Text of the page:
Four top tips for facilities managers to achieve good indoor air quality


Alan Macklin, Technical Director at Elta Group and Chairman of the Fan Manufacturer’s Association

With everything that has happened this year, there is a bigger focus on indoor air quality (IAQ) than ever before. As businesses look at how to safely reintroduce staff to offices and other places of work across the UK, here are four top tips for facilities managers to maximise IAQ:

1. Read the room

The purpose of a building often changes over time, and yet far too often the original infrastructure remains unchanged. This includes ventilation, and facilities managers must ensure that air circulation systems are fit for purpose, and matched to the requirements of the building.

This isn’t just about purpose either, because even if an office has always been an office, there are other factors that affect the ventilation requirements, such as occupancy levels or the internal layout of a building. So if you used to be one man and a computer but are now a thriving 100+ employee company, or you’ve gone all feng shui into an open-plan office, consider whether the ventilation needs to be upgraded to match.

2. Location, location, location

Another important thing for facilities managers to consider is where the building is located. In a busy city centre, the ventilation requirements are likely to be different to what they are for a rural facility. One of the best ways to know exactly what you’re dealing with is to conduct a survey and measurement of CO2, humidity, and temperature levels in a building.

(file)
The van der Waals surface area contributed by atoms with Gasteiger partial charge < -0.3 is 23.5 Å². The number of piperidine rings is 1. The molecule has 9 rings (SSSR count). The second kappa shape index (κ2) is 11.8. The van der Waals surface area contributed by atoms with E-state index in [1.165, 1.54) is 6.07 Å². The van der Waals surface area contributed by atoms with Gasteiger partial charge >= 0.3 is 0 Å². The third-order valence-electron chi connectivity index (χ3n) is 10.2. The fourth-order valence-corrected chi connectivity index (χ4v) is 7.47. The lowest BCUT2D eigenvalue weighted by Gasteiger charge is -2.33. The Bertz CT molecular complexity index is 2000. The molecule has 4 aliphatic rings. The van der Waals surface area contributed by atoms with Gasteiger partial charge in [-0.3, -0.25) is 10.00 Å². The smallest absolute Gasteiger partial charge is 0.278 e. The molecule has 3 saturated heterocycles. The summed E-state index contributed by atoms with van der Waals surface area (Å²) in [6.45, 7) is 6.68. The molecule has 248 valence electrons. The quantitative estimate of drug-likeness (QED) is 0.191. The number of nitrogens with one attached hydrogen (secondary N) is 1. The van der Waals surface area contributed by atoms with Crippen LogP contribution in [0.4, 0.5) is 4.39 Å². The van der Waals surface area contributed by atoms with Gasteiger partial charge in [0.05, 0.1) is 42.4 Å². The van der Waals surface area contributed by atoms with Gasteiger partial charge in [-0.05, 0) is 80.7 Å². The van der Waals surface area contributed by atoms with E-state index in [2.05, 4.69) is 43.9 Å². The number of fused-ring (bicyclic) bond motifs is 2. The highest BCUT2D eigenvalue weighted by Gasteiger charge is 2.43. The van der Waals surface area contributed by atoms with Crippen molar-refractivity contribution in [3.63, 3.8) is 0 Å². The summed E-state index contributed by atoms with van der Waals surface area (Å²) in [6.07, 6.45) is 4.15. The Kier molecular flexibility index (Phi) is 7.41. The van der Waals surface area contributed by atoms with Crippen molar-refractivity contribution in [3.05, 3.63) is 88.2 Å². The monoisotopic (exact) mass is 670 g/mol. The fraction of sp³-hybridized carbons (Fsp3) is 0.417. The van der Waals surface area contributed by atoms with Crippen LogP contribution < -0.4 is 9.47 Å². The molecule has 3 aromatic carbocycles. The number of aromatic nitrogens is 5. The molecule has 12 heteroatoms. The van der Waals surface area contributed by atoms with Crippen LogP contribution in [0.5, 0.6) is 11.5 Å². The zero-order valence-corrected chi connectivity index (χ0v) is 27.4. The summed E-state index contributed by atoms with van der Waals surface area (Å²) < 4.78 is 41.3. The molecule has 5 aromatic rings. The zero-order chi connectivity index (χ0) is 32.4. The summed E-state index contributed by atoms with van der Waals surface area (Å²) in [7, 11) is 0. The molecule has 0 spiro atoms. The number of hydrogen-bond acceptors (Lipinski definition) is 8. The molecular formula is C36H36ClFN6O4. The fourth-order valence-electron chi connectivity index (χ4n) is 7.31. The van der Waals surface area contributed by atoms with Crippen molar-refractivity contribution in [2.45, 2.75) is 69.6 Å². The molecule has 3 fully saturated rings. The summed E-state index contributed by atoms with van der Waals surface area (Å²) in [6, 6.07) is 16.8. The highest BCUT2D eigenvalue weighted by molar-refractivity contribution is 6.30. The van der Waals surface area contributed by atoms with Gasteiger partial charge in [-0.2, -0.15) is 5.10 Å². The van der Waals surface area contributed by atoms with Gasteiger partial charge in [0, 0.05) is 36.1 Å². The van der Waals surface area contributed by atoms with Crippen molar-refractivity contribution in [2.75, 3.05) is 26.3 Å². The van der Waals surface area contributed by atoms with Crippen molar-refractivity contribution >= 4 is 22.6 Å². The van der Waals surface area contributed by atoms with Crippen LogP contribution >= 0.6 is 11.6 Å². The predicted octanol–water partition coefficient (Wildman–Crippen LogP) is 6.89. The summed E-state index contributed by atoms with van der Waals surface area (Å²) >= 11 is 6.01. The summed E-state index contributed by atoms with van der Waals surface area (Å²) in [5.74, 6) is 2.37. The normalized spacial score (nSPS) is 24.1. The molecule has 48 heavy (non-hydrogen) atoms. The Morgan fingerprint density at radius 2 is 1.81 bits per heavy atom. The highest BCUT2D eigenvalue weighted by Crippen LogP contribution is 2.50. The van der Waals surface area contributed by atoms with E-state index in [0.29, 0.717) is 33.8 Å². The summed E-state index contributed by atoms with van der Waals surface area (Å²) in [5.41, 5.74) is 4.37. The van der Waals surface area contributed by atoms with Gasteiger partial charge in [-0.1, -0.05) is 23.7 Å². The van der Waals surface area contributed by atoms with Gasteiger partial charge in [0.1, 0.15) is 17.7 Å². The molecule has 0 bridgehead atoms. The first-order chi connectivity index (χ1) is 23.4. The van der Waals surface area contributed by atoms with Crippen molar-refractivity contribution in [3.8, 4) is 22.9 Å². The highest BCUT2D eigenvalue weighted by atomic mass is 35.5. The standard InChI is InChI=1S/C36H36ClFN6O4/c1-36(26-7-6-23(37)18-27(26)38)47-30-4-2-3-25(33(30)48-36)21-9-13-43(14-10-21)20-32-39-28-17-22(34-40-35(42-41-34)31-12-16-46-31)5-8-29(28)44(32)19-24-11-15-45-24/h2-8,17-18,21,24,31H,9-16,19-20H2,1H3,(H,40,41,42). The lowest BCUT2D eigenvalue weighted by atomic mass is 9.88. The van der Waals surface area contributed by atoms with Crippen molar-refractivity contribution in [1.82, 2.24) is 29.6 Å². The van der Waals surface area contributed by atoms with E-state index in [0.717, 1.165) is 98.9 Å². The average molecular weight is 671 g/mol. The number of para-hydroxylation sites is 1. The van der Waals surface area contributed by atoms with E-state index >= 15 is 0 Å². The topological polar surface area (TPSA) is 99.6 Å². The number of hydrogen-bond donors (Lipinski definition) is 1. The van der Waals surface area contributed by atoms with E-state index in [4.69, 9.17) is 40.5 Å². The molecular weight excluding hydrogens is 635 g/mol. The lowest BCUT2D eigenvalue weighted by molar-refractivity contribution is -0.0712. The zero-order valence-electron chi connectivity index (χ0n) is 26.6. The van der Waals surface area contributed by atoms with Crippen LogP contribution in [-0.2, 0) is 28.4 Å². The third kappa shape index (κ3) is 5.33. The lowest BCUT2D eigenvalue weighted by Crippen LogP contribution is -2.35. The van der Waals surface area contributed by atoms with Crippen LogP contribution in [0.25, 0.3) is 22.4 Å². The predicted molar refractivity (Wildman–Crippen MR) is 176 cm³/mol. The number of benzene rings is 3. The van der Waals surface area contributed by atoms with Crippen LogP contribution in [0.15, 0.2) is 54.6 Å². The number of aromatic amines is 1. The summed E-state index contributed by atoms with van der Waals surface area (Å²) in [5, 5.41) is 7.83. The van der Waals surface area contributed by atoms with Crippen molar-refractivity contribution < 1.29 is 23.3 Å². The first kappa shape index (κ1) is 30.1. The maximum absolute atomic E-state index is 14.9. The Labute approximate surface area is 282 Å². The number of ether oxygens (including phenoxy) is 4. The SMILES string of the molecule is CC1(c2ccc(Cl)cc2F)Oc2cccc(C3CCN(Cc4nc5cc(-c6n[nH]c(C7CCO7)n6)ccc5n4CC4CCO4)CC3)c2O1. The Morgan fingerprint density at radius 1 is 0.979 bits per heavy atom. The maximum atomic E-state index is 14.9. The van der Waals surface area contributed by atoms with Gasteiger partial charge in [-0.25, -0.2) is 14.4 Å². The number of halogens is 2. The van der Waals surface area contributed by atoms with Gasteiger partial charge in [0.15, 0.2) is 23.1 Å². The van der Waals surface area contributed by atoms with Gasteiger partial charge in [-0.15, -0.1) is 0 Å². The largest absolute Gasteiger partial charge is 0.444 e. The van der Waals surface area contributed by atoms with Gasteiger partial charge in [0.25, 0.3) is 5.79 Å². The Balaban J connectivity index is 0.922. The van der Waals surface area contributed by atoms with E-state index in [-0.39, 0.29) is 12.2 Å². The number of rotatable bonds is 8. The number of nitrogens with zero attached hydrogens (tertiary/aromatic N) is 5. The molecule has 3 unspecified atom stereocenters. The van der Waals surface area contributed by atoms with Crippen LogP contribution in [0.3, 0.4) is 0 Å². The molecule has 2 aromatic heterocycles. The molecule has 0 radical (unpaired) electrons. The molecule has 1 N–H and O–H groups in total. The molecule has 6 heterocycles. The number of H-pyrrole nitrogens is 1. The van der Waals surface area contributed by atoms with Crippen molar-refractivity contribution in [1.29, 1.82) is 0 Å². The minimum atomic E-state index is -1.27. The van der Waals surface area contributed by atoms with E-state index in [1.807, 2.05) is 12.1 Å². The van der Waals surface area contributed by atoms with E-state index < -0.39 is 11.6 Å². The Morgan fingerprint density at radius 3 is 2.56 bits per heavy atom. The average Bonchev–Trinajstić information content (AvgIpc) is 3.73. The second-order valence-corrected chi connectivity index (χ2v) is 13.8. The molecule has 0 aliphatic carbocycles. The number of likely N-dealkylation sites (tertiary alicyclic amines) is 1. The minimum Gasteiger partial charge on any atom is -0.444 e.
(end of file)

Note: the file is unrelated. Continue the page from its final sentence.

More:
Alongside understanding the specific usage of a building, this will help facilities managers get to grips with what they need from their ventilation system in order to achieve good IAQ. Given the implications of unhealthy air, including a reduction in concentration levels and associated health concerns to building occupants, this kind of assessment is crucial.

3. Well-equipped

Once facilities managers know what ventilation they require, they can look at either optimising their current system or installing new equipment. This could be as straightforward as repositioning supply and extract grilles, or it might require a more extensive upgrading or replacement of the ventilation system, including demand control functionality.

There are a range of options available to improve IAQ, and as staff return to work for the first time in months, it is important that ventilation is a priority. We’ve provided some Covid-specific tips on reopening workspaces in this blog here, but as a general rule of thumb, facilities managers should always align ventilation systems with the unique requirements of a building.

4. Window of opportunity

The final tip for improving IAQ is a simple one, but in certain circumstances opening a window can help to ensure good air circulation. This is dependent on the location, because being above a busy road is likely to increase levels of nitrous oxides and other toxic pollutants, which makes mechanical ventilation far more effective. But as a quick and easy short-term solution in more rural settings, natural ventilation has an important role to play.